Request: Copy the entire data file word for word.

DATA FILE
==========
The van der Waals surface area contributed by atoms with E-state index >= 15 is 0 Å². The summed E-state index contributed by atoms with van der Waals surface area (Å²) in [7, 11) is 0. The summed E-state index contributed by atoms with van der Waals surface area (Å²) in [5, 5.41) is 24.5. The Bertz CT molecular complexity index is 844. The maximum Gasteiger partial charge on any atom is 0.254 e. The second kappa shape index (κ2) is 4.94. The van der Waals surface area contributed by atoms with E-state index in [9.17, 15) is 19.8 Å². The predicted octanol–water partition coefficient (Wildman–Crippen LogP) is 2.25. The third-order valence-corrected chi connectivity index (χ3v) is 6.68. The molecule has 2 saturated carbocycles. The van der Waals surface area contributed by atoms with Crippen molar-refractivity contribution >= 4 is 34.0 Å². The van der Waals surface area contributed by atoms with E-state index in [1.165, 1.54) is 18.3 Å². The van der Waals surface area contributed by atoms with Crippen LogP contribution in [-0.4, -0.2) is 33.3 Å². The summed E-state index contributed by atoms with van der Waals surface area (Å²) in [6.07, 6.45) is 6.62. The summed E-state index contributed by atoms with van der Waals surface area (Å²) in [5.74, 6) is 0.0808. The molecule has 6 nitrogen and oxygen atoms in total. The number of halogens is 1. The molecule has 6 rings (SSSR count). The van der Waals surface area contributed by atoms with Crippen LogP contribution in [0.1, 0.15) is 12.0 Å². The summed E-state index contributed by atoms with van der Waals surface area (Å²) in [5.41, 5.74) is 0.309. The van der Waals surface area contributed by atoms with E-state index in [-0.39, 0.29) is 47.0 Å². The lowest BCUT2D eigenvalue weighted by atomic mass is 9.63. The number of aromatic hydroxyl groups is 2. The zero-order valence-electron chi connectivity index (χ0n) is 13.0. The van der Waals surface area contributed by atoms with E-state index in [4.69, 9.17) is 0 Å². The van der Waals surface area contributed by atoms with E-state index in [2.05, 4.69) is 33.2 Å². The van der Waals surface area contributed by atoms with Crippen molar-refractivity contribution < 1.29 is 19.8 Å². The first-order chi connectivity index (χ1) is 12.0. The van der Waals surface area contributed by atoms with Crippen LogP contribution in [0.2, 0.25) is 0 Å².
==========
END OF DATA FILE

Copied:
The van der Waals surface area contributed by atoms with E-state index >= 15 is 0 Å². The summed E-state index contributed by atoms with van der Waals surface area (Å²) in [7, 11) is 0. The summed E-state index contributed by atoms with van der Waals surface area (Å²) in [5, 5.41) is 24.5. The Bertz CT molecular complexity index is 844. The maximum Gasteiger partial charge on any atom is 0.254 e. The second kappa shape index (κ2) is 4.94. The van der Waals surface area contributed by atoms with E-state index in [9.17, 15) is 19.8 Å². The predicted octanol–water partition coefficient (Wildman–Crippen LogP) is 2.25. The third-order valence-corrected chi connectivity index (χ3v) is 6.68. The molecule has 2 saturated carbocycles. The van der Waals surface area contributed by atoms with Crippen molar-refractivity contribution >= 4 is 34.0 Å². The van der Waals surface area contributed by atoms with E-state index in [1.165, 1.54) is 18.3 Å². The van der Waals surface area contributed by atoms with Crippen LogP contribution in [-0.4, -0.2) is 33.3 Å². The summed E-state index contributed by atoms with van der Waals surface area (Å²) in [6.07, 6.45) is 6.62. The summed E-state index contributed by atoms with van der Waals surface area (Å²) in [5.74, 6) is 0.0808. The molecule has 6 nitrogen and oxygen atoms in total. The number of halogens is 1. The molecule has 6 rings (SSSR count). The van der Waals surface area contributed by atoms with Crippen LogP contribution in [0.1, 0.15) is 12.0 Å². The summed E-state index contributed by atoms with van der Waals surface area (Å²) in [5.41, 5.74) is 0.309. The van der Waals surface area contributed by atoms with E-state index in [-0.39, 0.29) is 47.0 Å². The lowest BCUT2D eigenvalue weighted by atomic mass is 9.63. The number of aromatic hydroxyl groups is 2. The zero-order valence-electron chi connectivity index (χ0n) is 13.0. The van der Waals surface area contributed by atoms with E-state index in [4.69, 9.17) is 0 Å². The van der Waals surface area contributed by atoms with E-state index in [2.05, 4.69) is 33.2 Å². The van der Waals surface area contributed by atoms with Crippen molar-refractivity contribution < 1.29 is 19.8 Å². The first-order chi connectivity index (χ1) is 12.0. The van der Waals surface area contributed by atoms with Crippen LogP contribution in [0.2, 0.25) is 0 Å².